He repented in 1891, saying: “Sister White, will you forgive me for all the trouble and distress that I have caused you? This is the last time if the Lord will pardon me. I will not repeat the history of the past three years.” Ellen White rejoiced at this.[9]

In 1899 Ellen White endorsed Uriah Smith's book Thoughts on Daniel and the Revelation, alongside two of her own, saying: "We will stand together, Brother Smith. Of all the books that have come forth from the press, those mentioned are of the greatest consequence in the past and at the present time. I know that “Thoughts on Daniel and the Revelation” has done great work in this country."[10]

Publications edit

  • The Warning Voice of Time and Prophecy (1853)
  • The Bible Student's Assistant, Or, A Compend Of Scripture References (1858)
  • Mortal or Immortal? Which?, or, An Inquiry into the Present Constitution and Future Condition of Man (1860)
  • The Two Covenants (1860s)
  • Which? Mortal, Or Immortal? : Or, An Inquiry Into The Present Constitution And Future Condition Of Man (1864)
  • Thoughts on Daniel, Critical and Practical, on the Book of Daniel 2nd edn (DjVu format)
  • An Appeal to the Youth: Funeral Address of Henry N. White (1868)
  • The Visions of Mrs. E. G. White: a Manifestation of Spiritual Gifts According to the Scriptures (1868)
  • Poems with Rebekah Smith and Annie R. Smith (1871)
  • The United States in the Light of Prophecy, or, An Exposition of Rev. 13:11-17 (1872)
  • The State of the Dead and the Destiny of the Wicked (1873)
  • The Sanctuary And The Twenty-Three Hundred Days Of Daniel VIII, 14 (1877)
  • The Biblical Institute with James White (1878)
  • A Sketch of the Last Sickness and Death of Elder James White with W. C. Gage and John Harvey Kellogg (1881)
  • Man's Nature And Destiny, or, The State Of The Dead, The Reward Of The Righteous, And The End Of The Wicked (1884)
  • Our Country's Future. The United States in the Light Of Prophecy, or, an Exposition of Rev. 13:11-17 (1884)
  • Synopsis of the Present Truth: A Brief Exposition of the Views of S. D. Adventists (1884)
  • An Exposure of Fanaticism and Wickedness with George Ide Butler(1885)
  • The Marvel of Nations. Our Country: Its Past, Present, and Future, and What the Scriptures Say of It (1886)
  • Modern Spiritualism: a Subject of Prophecy and a Sign of the Times (1896)
  • Here and Hereafter, or, Man in Life and Death (1897)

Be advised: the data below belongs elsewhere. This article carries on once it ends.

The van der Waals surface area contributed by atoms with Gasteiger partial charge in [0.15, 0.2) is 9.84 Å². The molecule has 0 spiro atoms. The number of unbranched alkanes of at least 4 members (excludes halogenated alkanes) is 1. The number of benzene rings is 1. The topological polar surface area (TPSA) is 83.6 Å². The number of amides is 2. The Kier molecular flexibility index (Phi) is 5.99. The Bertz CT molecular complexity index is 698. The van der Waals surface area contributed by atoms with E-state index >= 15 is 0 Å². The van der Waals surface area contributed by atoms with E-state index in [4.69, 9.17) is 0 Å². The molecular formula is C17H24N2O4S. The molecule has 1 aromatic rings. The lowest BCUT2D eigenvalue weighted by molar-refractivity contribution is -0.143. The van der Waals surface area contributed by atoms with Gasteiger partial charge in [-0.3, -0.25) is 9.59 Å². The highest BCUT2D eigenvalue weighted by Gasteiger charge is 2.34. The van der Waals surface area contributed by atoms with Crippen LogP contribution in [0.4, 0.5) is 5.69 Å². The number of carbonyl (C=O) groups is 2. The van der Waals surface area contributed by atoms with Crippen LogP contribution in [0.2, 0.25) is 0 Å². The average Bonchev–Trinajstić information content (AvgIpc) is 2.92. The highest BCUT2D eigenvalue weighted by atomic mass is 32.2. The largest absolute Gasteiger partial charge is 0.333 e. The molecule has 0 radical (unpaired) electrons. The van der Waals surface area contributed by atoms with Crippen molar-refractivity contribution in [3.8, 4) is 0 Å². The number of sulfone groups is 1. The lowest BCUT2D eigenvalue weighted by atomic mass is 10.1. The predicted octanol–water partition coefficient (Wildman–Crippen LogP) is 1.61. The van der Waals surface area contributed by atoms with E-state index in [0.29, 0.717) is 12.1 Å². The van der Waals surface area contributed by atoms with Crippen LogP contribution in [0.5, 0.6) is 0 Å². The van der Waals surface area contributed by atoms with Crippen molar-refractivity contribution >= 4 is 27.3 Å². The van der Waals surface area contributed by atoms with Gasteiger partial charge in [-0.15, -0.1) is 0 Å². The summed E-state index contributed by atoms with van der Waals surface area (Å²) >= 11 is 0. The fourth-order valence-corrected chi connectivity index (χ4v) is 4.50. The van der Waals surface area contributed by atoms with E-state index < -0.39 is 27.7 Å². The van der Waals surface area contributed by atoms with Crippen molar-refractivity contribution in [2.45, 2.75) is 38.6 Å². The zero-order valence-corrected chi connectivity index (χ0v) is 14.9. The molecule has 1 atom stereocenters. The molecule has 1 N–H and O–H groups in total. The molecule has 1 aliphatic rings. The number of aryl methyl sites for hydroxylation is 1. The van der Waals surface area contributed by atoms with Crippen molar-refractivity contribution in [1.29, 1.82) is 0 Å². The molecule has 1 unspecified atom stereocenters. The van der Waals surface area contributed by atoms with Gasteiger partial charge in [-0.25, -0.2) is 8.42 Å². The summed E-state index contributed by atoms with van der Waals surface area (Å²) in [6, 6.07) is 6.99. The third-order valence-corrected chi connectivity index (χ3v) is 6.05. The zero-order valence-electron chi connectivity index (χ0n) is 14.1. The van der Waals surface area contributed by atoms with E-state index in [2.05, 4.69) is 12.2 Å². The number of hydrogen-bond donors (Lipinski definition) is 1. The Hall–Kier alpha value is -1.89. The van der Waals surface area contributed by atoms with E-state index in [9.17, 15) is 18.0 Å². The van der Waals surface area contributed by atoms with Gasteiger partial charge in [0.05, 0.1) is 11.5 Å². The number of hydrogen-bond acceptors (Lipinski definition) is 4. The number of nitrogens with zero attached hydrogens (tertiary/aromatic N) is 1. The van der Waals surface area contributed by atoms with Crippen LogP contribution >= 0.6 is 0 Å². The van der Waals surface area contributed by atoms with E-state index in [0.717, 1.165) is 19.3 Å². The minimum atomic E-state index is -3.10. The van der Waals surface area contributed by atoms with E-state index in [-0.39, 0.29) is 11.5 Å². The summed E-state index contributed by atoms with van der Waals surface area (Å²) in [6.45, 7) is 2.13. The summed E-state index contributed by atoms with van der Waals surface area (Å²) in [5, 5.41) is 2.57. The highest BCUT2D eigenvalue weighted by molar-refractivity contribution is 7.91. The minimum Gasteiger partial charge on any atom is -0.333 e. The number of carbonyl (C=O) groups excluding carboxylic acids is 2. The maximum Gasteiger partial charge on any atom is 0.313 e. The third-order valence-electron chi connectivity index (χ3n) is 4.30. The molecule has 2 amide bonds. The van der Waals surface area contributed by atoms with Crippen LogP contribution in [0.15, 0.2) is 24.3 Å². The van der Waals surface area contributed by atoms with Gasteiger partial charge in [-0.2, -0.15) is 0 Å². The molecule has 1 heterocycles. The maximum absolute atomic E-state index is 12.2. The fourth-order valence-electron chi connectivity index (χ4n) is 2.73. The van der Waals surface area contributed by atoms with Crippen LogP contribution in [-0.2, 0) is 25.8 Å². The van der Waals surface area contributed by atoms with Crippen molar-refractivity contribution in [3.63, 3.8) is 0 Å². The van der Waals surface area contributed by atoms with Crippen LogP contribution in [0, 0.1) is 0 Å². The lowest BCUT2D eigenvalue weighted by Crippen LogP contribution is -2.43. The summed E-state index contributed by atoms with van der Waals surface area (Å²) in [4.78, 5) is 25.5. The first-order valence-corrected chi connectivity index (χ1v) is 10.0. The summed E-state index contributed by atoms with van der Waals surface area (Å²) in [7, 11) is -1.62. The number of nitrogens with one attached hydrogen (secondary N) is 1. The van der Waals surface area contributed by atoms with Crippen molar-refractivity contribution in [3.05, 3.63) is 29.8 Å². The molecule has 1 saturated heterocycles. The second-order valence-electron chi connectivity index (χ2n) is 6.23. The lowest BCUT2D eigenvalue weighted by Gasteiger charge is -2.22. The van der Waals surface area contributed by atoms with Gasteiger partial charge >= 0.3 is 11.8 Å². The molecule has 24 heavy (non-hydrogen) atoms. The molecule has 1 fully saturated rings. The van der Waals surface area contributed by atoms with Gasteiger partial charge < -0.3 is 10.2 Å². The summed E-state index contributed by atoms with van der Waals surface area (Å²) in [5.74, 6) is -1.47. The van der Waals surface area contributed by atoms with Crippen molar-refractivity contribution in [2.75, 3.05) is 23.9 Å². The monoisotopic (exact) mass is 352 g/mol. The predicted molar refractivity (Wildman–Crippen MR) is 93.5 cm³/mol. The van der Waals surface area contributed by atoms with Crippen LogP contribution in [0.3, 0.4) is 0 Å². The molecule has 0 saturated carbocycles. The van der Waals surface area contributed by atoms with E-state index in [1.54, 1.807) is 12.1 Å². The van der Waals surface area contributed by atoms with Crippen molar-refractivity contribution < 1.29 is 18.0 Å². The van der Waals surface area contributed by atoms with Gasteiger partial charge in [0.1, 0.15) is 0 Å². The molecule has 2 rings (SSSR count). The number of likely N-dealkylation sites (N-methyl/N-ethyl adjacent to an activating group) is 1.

• Daniel and the Revelation (1897)
  • Looking Unto Jesus, or, Christ in Type and Antitype (1897)
  • Our Country, the Marvel of Nations (1901)

Death of Uriah Smith edit

He died in Battle Creek, Michigan, in 1903, at the age of 70, from a stroke on his way to the Review office. He is buried in Oak Hill Cemetery, Battle Creek, Michigan.

See also edit

References edit

  1. ^ Patent US 39361 A
  2. ^ Patent US RE8446 E
  3. ^ http://www.adventistheritage.org/article.php?id=43 Archived 2010-09-17 at the Wayback Machine http://www.aplib.org/Gallery.htm Archived 2010-09-21 at the Wayback Machine.
  4. ^ "Ellen G. White® Estate: Pathways of the Pioneers - Uriah Smith".
  5. ^ "Letters and Manuscripts — Volume 6 (1889-1890)".
  6. ^ "Letters and Manuscripts — Volume 2 (1869 - 1875)".
  7. ^ "Advent Review, and Sabbath Herald | November 27, 1883 | Adventist Digital Library".
  8. ^ "Letters and Manuscripts — Volume 6 (1889-1890)".
  9. ^ "Letters and Manuscripts — Volume 7 (1891-1892)".
  10. ^ "Letters and Manuscripts — Volume 14 (1899)".

External links edit

Preceded by Editor of the Adventist Review
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Preceded by Editor of the Adventist Review
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Preceded by Editor of the Adventist Review
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Preceded by Editor of the Adventist Review
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Preceded by Editor of the Adventist Review
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Preceded by Editor of the Adventist Review
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Preceded by Editor of the Adventist Review